All over the world, the fear of going to the dentist is a well established and common phobia. So much, that is results in many google searches of “How to Overcome Your Fear of the Dentist.“
There’s just something about the idea of sitting in a chair and being unable to talk, while another person looms above you and drills holes in your teeth, that doesn’t feel like a convincing portrait of a fun afternoon.
While this fear is understandable, it’s well worth getting rid of for a whole variety of reasons. These range from your health and well-being to the straightforward, practical realities of dentistry in the 21st century.
5 Reasons to Overcome Your Fear of the Dentist
So, without further ado, here are some excellent reasons to overcome your fear of the dentist. It’s time to “bite the bullet,” and book the appointment you’ve been putting off. Plus, these tips will help you begin working to overcome your fear of the dentist!
1) Many procedures are far less intrusive these days than they used to be
One of the reasons why people often put off visits to the dentist for long periods is because they have an uncomfortable suspicion that they’re going to need some severe work done when they do visit.
The longer you go without a dental checkup, the likelier you will need to have a significant amount of work. The worry is the procedures you have to have done will be more severe and comprehensive.
All the same, it’s essential to keep in mind that many modern dental procedures are far less intrusive these days. Gone are the barbaric practices you see in horror movies. Even just in the relatively recent past, things have massively changed for the better.
Many implants, for example, can help stabilize your denture with far less fuss and less recovery time than conventional-sized implants. And procedures such as root canal are often over within one short visit.
Maybe your fear of the dentist has something to do with a traumatic visit you had as a child. Or, it’s possibly due to something you saw in a movie. Either way, there’s a good chance that you are working off an entirely outdated assumption of dentistry is like.
2) People will judge you on the state of your teeth.
We all know that it’s wrong to judge a book by its cover. People’s true worth has to do with their character and not with how well presented they are.
But still, the fact remains that people really will judge you on the state of your teeth. Probably more than virtually any other feature of your appearance.
Our teeth are always visible (in flashes) when we are socially interacting face-to-face with others. Poorly maintained teeth are typically seen as a sign of sloppiness, laziness, or uncleanliness. These are all traits that no one wants to have associated with them.
Overcoming your fear of the dentist and getting proper care can do wonders for your confidence as well. You may benefit from significantly improved reactions from the people you meet with on an everyday basis.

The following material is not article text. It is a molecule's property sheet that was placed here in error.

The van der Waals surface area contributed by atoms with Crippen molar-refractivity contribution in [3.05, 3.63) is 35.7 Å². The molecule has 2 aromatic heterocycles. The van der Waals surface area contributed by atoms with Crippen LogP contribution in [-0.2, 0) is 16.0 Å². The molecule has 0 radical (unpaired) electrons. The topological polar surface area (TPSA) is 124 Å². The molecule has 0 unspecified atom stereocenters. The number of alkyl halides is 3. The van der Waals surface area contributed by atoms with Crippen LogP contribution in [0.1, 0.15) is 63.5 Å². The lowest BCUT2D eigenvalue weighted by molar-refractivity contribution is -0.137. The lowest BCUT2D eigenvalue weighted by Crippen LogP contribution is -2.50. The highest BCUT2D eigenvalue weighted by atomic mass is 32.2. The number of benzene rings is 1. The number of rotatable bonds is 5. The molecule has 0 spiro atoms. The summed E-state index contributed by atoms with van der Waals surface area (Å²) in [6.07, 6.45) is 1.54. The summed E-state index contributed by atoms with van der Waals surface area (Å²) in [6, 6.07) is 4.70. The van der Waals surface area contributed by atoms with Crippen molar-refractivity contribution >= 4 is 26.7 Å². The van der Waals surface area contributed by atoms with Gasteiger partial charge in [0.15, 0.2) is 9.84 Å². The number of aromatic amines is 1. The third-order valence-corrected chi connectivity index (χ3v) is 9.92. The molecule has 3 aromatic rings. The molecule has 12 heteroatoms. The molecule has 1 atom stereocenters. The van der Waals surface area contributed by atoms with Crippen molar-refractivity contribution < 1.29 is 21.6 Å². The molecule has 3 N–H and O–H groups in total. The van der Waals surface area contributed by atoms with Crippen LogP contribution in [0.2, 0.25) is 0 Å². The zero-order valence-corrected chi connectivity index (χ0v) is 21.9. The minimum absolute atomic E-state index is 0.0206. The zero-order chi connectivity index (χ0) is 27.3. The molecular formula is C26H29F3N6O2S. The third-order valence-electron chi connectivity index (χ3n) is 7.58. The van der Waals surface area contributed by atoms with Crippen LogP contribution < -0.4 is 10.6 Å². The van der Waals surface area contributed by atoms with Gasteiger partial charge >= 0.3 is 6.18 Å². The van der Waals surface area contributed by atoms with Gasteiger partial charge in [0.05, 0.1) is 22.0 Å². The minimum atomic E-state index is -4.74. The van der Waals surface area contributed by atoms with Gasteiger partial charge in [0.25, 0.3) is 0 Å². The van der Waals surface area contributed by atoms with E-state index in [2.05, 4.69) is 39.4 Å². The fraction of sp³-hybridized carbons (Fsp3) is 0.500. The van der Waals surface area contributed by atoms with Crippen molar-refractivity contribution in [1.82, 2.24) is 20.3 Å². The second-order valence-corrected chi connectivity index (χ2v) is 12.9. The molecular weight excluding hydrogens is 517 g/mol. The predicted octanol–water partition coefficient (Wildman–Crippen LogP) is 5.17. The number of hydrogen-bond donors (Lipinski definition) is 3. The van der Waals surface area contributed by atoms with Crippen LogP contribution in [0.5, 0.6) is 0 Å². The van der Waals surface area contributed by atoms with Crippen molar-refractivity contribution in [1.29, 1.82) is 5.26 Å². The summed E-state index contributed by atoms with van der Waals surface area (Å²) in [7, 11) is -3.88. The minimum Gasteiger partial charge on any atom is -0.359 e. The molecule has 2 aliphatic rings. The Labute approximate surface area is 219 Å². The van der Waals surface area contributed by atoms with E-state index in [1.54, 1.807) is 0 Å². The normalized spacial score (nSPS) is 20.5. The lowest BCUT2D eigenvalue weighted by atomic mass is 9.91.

3) With modern dental anesthetics and best practices, the pain won’t be a significant factor.
Fear of pain is, obviously, one of the leading causes of an overall fear of visiting the dentist. However, few dental procedures these days involve a significant amount of pain at all – especially during the actual process itself.
The science of dental anesthetics has developed to a very high level. In all likelihood, you will not feel anything during your dental procedure. At most, you will feel a sharp, quick prick in your gun as the anesthetic is injected.
Of course, depending on the procedure you had done, you will experience some pain during the healing and recovery process. However, this is mostly at the level of a dull ache that will last for only a few days.
4) Your confidence and sense of well-being can improve dramatically when you’ve had your teeth fixed up.
If you’ve put off a dental visit for some time, it’s likely your teeth are not in the best shape. You are probably painfully aware of that fact every time you look in the mirror.
Whether it’s a matter of getting a chipped tooth fixed, a cavity filled in, or just a clean-up and polishing job is done courtesy of the dental hygienist, having your teeth “spruced up” can boost your sense of confidence and well-being dramatically.
If something is bothering you regularly, and you have the power to address it, you really should.
5) It’s good to get into the habit of confronting and overcoming your fears (for all sorts of reasons)
Plenty of psychologists would be happy to speak at great length of the benefits that come from confronting your fears and putting yourself “outside of your comfort zone.”
Whenever you have a fear that is significantly impacting your life, you can be sure that a lot of your emotional energy is tied up in that thing. When you do, therefore, confront and overcome that fear, you end up “releasing” a lot of that trapped potential.
Not only does facing up to your fears head-on help you to expand your “comfort zone” and behave more proactively in the world, but it also helps you to dissolve some of your self-limiting beliefs. It helps develop a broader sense of just what you might be capable of when you put your mind to it.
Overcome Your Fear of the Dentist
If you’ve got a fear of the dentist strong enough to motivate you to cancel and dodge your regular appointments, you can be sure that you will feel far “freer,” and less fragile when you force yourself to go ahead with the appointment after all and come to realize (or remember) that you have what it takes to deal with it.